Are Employers Dropping Their Healthcare Coverage and Opting for Fines Instead?

| November 7, 2013 | Technology & Innovation

Attractive young caring doctorI write and speak a lot about healthcare reform. And many articles have been written about it, particularly with the launch of the state exchanges in October. One of the biggest problems I’ve found is the lack of education about the enormous legislation, particularly among small business owners. Because when you dig into the details, you find there are many great things about the law. There are plenty of troubling things too. There are also plenty of myths. I know many. But I’d like to dissolve the most common myth I hear.

That myth is this: Employers will be dropping their healthcare coverage in 2015.

That’s when the employer mandate takes affect. And if a company with more than 50 full time equivalent employees chooses not to provide healthcare coverage for their full time workers then they will have to pay a penalty of $2,000 per employee. So if a company has 60 employees and is currently paying about $5,000 per employee per year for healthcare (this is a national average based on research from the Kaiser Foundation) then their annual healthcare cost is $300,000 per year. However, if they drop healthcare coverage then they would only be paying a penalty of $60,000! That’s because the penalty calculation is 60 less 30 employees (the first 30 are exempt from the calculation) x $2,000 penalty = $60,000.

Wow. What a decision, right? A company’s paying $300,000 per year and now we’re saying they could drop coverage and only pay a penalty of $60,000? Wouldn’t all employers drop their coverage? Of course not, and for two big reasons.

First, think about it. As of today, there’s NO penalty if an employer doesn’t provide health insurance. And yet 93% of employers do provide health insurance. Why would an employer suddenly be motivated to drop their insurance in 2015 when there’s a penalty? It’s reverse logic. The time to have dropped insurance is now, or before. But that didn’t happen. And why didn’t that happen? That brings me to reason two.

The reason why is because employers consider healthcare coverage to be a benefit to their employees. It’s like vacation, retirement and a company car. It’s part of their compensation. Employers don’t want to leave their employees out in the cold when it comes to healthcare insurance. And they certainly want to remain competitive. Because if I drop coverage for my employees, but my closest competitor keeps coverage intact, where do you think my employees will want to work?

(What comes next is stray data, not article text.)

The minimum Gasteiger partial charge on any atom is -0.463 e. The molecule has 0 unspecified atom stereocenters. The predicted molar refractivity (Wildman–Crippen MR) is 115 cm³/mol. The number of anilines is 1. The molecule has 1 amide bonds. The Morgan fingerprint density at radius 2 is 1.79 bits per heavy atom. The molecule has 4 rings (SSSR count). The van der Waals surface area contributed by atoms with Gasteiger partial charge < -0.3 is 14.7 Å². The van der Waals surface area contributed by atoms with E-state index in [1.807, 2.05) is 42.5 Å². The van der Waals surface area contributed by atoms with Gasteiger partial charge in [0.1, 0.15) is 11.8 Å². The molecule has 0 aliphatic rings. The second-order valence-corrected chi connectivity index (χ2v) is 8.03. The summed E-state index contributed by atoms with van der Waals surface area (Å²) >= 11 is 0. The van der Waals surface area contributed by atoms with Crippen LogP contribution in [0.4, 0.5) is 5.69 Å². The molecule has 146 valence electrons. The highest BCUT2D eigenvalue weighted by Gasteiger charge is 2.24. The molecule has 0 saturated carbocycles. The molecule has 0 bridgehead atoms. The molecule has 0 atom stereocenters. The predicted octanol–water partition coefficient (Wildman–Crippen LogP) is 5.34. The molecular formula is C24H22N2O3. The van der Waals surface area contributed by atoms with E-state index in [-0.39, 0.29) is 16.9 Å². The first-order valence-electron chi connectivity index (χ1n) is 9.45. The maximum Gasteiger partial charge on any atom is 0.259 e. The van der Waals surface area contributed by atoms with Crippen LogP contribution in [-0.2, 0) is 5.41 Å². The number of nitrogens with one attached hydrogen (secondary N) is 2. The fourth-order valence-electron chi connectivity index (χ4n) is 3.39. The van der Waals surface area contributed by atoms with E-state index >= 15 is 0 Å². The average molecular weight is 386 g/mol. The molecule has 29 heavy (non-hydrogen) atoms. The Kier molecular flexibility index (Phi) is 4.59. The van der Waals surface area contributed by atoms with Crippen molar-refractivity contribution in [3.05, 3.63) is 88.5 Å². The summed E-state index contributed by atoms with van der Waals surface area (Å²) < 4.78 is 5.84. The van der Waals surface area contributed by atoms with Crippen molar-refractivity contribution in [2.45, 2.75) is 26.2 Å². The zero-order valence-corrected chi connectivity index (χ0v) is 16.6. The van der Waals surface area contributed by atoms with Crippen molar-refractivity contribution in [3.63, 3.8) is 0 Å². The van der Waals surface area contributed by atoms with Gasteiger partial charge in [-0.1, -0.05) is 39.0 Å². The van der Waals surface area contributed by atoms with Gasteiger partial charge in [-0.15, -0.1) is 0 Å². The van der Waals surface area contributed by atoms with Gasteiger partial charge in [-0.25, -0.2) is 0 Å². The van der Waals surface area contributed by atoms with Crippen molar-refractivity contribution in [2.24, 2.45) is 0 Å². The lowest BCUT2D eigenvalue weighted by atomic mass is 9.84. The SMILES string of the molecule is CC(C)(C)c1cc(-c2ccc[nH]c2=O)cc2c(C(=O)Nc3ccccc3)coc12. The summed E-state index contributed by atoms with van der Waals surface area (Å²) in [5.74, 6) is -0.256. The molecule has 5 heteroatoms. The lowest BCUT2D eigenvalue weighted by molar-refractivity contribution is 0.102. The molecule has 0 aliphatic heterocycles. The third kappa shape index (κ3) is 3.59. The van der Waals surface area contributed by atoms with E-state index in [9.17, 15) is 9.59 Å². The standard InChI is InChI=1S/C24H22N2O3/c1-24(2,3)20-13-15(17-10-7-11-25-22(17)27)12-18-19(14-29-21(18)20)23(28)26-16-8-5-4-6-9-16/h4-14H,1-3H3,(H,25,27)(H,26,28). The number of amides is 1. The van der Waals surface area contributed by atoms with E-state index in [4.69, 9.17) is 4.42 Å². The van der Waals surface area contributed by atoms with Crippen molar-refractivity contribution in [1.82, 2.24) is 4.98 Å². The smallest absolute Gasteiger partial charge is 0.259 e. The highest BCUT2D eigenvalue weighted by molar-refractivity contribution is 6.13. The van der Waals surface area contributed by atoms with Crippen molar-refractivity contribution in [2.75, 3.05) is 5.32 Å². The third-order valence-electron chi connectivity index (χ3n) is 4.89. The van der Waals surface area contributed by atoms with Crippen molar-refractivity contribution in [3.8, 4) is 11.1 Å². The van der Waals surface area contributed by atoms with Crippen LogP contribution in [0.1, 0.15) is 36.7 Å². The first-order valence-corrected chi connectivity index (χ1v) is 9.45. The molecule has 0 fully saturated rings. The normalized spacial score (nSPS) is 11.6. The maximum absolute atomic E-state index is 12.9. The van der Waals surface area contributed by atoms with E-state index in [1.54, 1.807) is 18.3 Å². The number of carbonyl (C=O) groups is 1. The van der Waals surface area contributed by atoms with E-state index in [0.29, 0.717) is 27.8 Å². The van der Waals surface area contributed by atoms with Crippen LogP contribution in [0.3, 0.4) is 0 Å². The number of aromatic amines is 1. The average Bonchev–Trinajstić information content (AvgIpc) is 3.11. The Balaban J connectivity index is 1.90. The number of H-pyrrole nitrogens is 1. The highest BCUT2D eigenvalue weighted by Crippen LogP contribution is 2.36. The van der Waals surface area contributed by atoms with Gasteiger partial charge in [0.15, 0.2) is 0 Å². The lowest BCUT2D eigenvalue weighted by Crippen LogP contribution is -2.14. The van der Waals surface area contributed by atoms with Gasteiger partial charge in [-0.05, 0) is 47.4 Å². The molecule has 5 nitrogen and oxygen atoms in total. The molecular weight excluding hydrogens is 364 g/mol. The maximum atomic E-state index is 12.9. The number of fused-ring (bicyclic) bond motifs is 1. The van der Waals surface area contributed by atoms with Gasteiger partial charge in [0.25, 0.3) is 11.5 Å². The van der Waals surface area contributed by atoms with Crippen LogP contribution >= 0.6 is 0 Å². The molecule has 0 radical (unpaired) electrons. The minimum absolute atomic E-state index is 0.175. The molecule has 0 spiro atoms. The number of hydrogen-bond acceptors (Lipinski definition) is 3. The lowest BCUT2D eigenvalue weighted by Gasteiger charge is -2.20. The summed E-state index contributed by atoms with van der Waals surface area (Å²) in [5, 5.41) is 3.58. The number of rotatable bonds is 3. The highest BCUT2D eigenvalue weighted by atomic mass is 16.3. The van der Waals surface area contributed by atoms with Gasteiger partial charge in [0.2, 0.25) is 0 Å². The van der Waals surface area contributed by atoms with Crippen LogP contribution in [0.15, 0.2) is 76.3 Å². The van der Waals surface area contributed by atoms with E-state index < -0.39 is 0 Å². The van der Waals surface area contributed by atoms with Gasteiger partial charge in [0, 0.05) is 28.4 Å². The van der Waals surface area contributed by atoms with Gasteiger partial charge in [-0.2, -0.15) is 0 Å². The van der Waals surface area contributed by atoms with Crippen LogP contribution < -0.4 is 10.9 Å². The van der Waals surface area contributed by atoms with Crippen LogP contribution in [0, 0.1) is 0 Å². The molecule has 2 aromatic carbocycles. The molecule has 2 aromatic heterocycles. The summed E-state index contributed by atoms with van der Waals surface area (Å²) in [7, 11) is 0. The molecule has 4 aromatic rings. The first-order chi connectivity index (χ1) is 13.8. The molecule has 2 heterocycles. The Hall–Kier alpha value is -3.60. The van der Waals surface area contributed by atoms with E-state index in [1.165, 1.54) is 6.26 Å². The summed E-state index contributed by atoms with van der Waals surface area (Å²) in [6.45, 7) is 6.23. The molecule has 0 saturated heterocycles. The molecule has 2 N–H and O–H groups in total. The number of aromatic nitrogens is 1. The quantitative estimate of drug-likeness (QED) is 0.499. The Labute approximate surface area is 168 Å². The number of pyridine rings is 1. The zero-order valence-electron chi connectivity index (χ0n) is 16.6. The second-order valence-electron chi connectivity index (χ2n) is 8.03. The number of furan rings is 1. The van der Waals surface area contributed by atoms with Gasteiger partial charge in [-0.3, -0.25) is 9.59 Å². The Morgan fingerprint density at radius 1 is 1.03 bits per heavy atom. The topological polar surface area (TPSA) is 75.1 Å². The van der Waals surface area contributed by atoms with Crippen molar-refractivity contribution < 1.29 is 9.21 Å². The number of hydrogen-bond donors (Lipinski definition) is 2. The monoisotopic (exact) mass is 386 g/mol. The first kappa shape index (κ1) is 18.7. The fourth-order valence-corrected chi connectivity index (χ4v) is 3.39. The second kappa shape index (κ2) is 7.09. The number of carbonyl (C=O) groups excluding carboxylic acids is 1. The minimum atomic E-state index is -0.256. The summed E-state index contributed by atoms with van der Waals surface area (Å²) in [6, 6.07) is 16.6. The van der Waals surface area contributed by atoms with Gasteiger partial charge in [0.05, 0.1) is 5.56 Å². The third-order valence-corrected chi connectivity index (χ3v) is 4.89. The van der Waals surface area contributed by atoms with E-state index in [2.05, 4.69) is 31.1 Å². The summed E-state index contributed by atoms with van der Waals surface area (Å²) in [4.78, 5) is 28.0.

So no, the Affordable Care Act will not cause a widespread drop in coverage. More likely is that it will cause a widespread increase in what employees will pay for their health insurance. That’s because most employers today are providing plans that likely well in excess of the minimum “bronze” plan they have to provide by law starting in 2015. So they can continue to offer the bronze plan but ask their employees to contribute more if they want a better silver, gold or platinum plan. The employer will be compliant. But unfortunately the employee will find himself paying more for what they were getting before. That’s a more likely scenario.

Gene Marks is a columnist, author, and small business owner. He writes daily for The New York Times and weekly for Forbes, The Huffington Post, Inc Magazine, FOX Business, and Philadelphia Magazine.  His columns are read by thousands of small and medium sized business owners around the country. Gene has also written five books on business management, specifically geared towards small and medium sized companies. Nationally, Gene frequently appears on, FOX News, Fox Business, Bloomberg, and CNBC discussing matters affecting the business community. Gene owns and operates the Marks Group PC, a highly successful ten-person firm that provides technology and consulting services to small and medium sized businesses. You can find Gene online at

  • All views expressed on the published articles at are those of each of the authors, and do not in any way represent the opinions of Mastercard International Incorporated or any of its affiliates (“Mastercard”). Mastercard is not responsible of the information contained in these articles.